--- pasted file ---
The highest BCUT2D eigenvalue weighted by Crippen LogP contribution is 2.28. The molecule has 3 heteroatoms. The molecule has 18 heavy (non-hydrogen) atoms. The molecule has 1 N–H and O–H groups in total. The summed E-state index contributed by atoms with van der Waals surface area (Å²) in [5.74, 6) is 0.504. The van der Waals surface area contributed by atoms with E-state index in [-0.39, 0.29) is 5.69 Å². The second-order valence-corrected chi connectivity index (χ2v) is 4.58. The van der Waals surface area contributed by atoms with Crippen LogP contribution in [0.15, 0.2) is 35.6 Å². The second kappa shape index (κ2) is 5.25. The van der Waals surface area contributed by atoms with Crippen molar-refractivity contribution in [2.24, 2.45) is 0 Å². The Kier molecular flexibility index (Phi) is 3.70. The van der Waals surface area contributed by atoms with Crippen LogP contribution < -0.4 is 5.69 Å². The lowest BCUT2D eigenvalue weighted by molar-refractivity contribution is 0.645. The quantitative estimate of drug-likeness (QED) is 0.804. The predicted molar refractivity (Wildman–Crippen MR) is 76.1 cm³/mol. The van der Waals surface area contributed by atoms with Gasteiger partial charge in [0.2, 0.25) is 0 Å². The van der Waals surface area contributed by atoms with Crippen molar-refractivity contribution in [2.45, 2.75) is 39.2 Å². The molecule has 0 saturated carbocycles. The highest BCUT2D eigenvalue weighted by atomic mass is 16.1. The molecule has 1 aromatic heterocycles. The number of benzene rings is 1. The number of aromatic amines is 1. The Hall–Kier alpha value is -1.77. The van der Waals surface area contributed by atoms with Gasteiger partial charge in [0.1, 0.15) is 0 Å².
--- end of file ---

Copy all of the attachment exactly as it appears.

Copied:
The highest BCUT2D eigenvalue weighted by Crippen LogP contribution is 2.28. The molecule has 3 heteroatoms. The molecule has 18 heavy (non-hydrogen) atoms. The molecule has 1 N–H and O–H groups in total. The summed E-state index contributed by atoms with van der Waals surface area (Å²) in [5.74, 6) is 0.504. The van der Waals surface area contributed by atoms with E-state index in [-0.39, 0.29) is 5.69 Å². The second-order valence-corrected chi connectivity index (χ2v) is 4.58. The van der Waals surface area contributed by atoms with Crippen LogP contribution in [0.15, 0.2) is 35.6 Å². The second kappa shape index (κ2) is 5.25. The van der Waals surface area contributed by atoms with Crippen molar-refractivity contribution in [2.24, 2.45) is 0 Å². The Kier molecular flexibility index (Phi) is 3.70. The van der Waals surface area contributed by atoms with Crippen LogP contribution < -0.4 is 5.69 Å². The lowest BCUT2D eigenvalue weighted by molar-refractivity contribution is 0.645. The quantitative estimate of drug-likeness (QED) is 0.804. The predicted molar refractivity (Wildman–Crippen MR) is 76.1 cm³/mol. The van der Waals surface area contributed by atoms with Gasteiger partial charge in [0.2, 0.25) is 0 Å². The van der Waals surface area contributed by atoms with Crippen molar-refractivity contribution in [2.45, 2.75) is 39.2 Å². The molecule has 0 saturated carbocycles. The highest BCUT2D eigenvalue weighted by atomic mass is 16.1. The molecule has 1 aromatic heterocycles. The number of benzene rings is 1. The number of aromatic amines is 1. The Hall–Kier alpha value is -1.77. The van der Waals surface area contributed by atoms with Gasteiger partial charge in [0.1, 0.15) is 0 Å².